Northern Ireland news

Number of patients waiting longer than 12 hours in emergency wards rises almost four-fold in space of a year

The number of patients waiting longer than 12 hours to receive treatment at emergency wards has increased almost four-fold in a year
John Monaghan

THE number of people waiting longer than 12 hours to be treated in accident and emergency wards in the north has spiralled.

Details on emergency care waiting times, which show rises in almost every category, were released yesterday by the Department of Health.

Between June 2017 and June 2018, the number of attendances waiting longer than 12 hours increased from 294 to 1,358.

Hospitals dealt with nearly 70,000 emergency patients in June, an increase of just under 3,000 compared to the same month last year.

A total of 95 per cent were triaged within half an hour of arriving, with an average waiting time of eight minutes for an initial assessment.

In the three months to June, almost three-quarters of people were treated and either admitted or discharged within four hours, five per cent lower than in the same quarter last year.

During June, the Ulster Hospital in Dundonald had the longest average waiting time - seven hours 44 minutes - from arrival to admission. The Royal Victoria Hospital in Belfast had the shortest wait, at three hours and 52 minutes.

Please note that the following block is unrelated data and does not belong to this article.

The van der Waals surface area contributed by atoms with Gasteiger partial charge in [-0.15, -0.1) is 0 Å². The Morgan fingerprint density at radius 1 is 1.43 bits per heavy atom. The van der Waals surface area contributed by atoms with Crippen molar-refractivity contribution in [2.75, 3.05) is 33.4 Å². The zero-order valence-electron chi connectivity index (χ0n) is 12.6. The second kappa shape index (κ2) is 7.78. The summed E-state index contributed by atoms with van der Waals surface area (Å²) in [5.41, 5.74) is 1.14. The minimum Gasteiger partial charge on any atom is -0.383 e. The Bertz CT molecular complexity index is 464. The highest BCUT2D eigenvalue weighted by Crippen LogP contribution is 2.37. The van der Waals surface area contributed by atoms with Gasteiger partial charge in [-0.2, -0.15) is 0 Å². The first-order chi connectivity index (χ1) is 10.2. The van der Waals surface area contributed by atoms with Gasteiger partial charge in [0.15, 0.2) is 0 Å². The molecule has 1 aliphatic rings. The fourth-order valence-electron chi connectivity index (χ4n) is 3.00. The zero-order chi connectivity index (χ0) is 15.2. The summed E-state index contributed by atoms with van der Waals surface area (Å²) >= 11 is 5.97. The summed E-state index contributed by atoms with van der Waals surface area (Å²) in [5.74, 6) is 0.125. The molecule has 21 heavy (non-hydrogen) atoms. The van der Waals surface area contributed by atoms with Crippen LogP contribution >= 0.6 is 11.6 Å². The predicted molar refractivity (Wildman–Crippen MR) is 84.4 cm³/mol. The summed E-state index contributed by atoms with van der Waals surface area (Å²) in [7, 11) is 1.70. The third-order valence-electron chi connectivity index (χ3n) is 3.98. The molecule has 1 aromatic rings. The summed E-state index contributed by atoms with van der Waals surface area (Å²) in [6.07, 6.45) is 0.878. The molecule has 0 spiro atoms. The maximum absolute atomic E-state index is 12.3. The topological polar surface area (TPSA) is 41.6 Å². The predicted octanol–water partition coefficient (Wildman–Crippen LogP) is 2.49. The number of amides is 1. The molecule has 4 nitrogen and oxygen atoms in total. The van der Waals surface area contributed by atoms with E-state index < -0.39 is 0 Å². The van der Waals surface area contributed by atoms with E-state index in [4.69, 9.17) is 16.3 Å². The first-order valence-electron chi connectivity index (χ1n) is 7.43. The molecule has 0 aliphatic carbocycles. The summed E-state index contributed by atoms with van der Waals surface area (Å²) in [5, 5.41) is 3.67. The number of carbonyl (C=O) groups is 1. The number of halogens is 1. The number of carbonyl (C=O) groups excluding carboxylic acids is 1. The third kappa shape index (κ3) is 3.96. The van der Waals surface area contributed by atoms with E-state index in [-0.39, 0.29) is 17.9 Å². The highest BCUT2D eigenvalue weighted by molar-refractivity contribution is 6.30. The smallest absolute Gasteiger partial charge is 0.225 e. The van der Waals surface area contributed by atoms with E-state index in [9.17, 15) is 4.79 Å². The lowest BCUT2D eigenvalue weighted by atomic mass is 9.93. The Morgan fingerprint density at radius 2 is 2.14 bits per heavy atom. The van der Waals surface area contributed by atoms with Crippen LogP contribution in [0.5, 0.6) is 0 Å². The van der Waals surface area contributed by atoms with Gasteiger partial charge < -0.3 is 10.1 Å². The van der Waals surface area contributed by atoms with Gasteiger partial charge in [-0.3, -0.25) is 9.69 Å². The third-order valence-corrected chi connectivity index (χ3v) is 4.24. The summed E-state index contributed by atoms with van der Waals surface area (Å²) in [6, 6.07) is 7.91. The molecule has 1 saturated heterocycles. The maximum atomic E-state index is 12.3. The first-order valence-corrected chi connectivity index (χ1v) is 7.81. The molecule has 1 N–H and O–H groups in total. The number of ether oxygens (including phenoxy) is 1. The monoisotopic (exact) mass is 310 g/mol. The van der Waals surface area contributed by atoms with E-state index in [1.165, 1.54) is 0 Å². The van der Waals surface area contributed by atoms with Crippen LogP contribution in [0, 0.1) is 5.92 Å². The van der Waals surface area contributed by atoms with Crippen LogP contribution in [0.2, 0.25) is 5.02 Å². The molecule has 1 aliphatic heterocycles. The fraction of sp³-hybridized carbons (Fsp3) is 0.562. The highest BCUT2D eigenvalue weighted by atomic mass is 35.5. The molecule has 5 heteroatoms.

A set of draft ministerial targets state that no patient should ever wait longer than 12 hours, and that 95 per cent of all patients should be either admitted or discharged within four hours.

The latest statistics come as the NI Affairs Committee at Westminster announced an inquiry into whether funding allocated to the Department of Health will be sufficient "to meet the growing pressures on health and social care provision in Northern Ireland".

The committee is inviting written evidence on a series of questions it has posed.

Committee chairman Dr Andrew Murrison MP said: "This has been made all the more difficult with the lack of an executive causing uncertainty over long-term budgets and making future planning difficult."

The former Ulster Unionist leader, Lord Empey, has called for the north's department to be taken over by Westminster "on humanitarian grounds" amidst the current political impasse.

"This can be done and should be done given the dire health statistics which clearly show that everyday people are now coming to harm due to the long waits to see consultants," he said.

Meanwhile, Sinn Féin West Belfast MLA Pat Sheehan has urged "all relevant authorities and stakeholders to work together" after a BBC report showed people living in the most deprived areas of Belfast and Derry City and Strabane are more likely to die prematurely than in any other part of the UK.

"It is not acceptable that where you live can affect how long you live," said Mr Sheehan.

"Tackling health inequalities meaningfully means addressing inequalities elsewhere in society which impact on people's health outcomes."

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